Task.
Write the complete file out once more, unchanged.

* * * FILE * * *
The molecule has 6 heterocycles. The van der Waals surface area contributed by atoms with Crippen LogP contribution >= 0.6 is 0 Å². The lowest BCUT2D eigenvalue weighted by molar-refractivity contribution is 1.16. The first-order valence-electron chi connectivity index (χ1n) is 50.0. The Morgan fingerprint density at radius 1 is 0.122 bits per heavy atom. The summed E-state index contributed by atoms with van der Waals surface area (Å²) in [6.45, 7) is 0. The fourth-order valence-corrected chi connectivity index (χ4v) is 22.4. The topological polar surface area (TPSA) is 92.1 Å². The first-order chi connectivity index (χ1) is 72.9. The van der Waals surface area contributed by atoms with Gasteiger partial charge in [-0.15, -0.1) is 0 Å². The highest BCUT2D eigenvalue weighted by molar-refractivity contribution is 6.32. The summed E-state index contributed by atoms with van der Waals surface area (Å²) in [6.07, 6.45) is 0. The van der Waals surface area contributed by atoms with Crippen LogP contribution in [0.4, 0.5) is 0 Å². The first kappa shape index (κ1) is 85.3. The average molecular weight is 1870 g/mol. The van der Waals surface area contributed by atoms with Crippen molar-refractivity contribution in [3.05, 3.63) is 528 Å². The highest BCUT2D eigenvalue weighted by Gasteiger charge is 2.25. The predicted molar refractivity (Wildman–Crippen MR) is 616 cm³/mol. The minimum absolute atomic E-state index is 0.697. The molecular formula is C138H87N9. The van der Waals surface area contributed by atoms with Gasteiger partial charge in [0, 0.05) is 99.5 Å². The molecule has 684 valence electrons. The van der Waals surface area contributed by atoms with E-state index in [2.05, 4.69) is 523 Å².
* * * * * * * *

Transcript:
The molecule has 6 heterocycles. The van der Waals surface area contributed by atoms with Crippen LogP contribution >= 0.6 is 0 Å². The lowest BCUT2D eigenvalue weighted by molar-refractivity contribution is 1.16. The first-order valence-electron chi connectivity index (χ1n) is 50.0. The Morgan fingerprint density at radius 1 is 0.122 bits per heavy atom. The summed E-state index contributed by atoms with van der Waals surface area (Å²) in [6.45, 7) is 0. The fourth-order valence-corrected chi connectivity index (χ4v) is 22.4. The topological polar surface area (TPSA) is 92.1 Å². The first-order chi connectivity index (χ1) is 72.9. The van der Waals surface area contributed by atoms with Gasteiger partial charge in [-0.15, -0.1) is 0 Å². The highest BCUT2D eigenvalue weighted by molar-refractivity contribution is 6.32. The summed E-state index contributed by atoms with van der Waals surface area (Å²) in [6.07, 6.45) is 0. The van der Waals surface area contributed by atoms with Crippen LogP contribution in [0.4, 0.5) is 0 Å². The first kappa shape index (κ1) is 85.3. The average molecular weight is 1870 g/mol. The van der Waals surface area contributed by atoms with Crippen molar-refractivity contribution in [3.05, 3.63) is 528 Å². The highest BCUT2D eigenvalue weighted by Gasteiger charge is 2.25. The predicted molar refractivity (Wildman–Crippen MR) is 616 cm³/mol. The minimum absolute atomic E-state index is 0.697. The molecular formula is C138H87N9. The van der Waals surface area contributed by atoms with Gasteiger partial charge in [0, 0.05) is 99.5 Å². The molecule has 684 valence electrons. The van der Waals surface area contributed by atoms with E-state index in [2.05, 4.69) is 523 Å².